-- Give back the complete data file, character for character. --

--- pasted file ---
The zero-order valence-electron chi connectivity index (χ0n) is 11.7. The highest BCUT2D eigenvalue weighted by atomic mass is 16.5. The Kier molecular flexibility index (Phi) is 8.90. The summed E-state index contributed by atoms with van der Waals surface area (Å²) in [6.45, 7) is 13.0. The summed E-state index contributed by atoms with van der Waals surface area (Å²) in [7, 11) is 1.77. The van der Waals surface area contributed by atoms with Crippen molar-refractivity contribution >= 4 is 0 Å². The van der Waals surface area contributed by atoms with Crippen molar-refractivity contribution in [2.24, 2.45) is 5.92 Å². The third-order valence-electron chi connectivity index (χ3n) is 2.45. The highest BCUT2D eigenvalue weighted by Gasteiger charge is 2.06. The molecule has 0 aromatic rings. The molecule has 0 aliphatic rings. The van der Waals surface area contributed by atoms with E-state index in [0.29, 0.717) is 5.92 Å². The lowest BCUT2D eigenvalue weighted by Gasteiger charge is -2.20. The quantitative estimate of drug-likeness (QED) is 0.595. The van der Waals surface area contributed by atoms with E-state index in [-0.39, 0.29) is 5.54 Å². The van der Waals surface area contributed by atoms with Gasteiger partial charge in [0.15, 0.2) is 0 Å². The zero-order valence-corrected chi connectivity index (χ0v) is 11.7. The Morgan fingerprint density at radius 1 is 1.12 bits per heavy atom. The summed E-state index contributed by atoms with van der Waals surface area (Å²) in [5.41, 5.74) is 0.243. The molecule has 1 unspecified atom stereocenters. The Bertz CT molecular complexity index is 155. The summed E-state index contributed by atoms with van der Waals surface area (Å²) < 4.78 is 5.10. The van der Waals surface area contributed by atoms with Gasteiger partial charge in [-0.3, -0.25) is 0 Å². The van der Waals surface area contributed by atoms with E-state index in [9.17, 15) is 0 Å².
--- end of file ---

The zero-order valence-electron chi connectivity index (χ0n) is 11.7. The highest BCUT2D eigenvalue weighted by atomic mass is 16.5. The Kier molecular flexibility index (Phi) is 8.90. The summed E-state index contributed by atoms with van der Waals surface area (Å²) in [6.45, 7) is 13.0. The summed E-state index contributed by atoms with van der Waals surface area (Å²) in [7, 11) is 1.77. The van der Waals surface area contributed by atoms with Crippen molar-refractivity contribution >= 4 is 0 Å². The van der Waals surface area contributed by atoms with Crippen molar-refractivity contribution in [2.24, 2.45) is 5.92 Å². The third-order valence-electron chi connectivity index (χ3n) is 2.45. The highest BCUT2D eigenvalue weighted by Gasteiger charge is 2.06. The molecule has 0 aromatic rings. The molecule has 0 aliphatic rings. The van der Waals surface area contributed by atoms with E-state index in [0.29, 0.717) is 5.92 Å². The lowest BCUT2D eigenvalue weighted by Gasteiger charge is -2.20. The quantitative estimate of drug-likeness (QED) is 0.595. The van der Waals surface area contributed by atoms with E-state index in [-0.39, 0.29) is 5.54 Å². The van der Waals surface area contributed by atoms with Gasteiger partial charge in [0.15, 0.2) is 0 Å². The zero-order valence-corrected chi connectivity index (χ0v) is 11.7. The Morgan fingerprint density at radius 1 is 1.12 bits per heavy atom. The summed E-state index contributed by atoms with van der Waals surface area (Å²) in [5.41, 5.74) is 0.243. The molecule has 1 unspecified atom stereocenters. The Bertz CT molecular complexity index is 155. The summed E-state index contributed by atoms with van der Waals surface area (Å²) < 4.78 is 5.10. The van der Waals surface area contributed by atoms with Gasteiger partial charge in [-0.3, -0.25) is 0 Å². The van der Waals surface area contributed by atoms with E-state index in [9.17, 15) is 0 Å².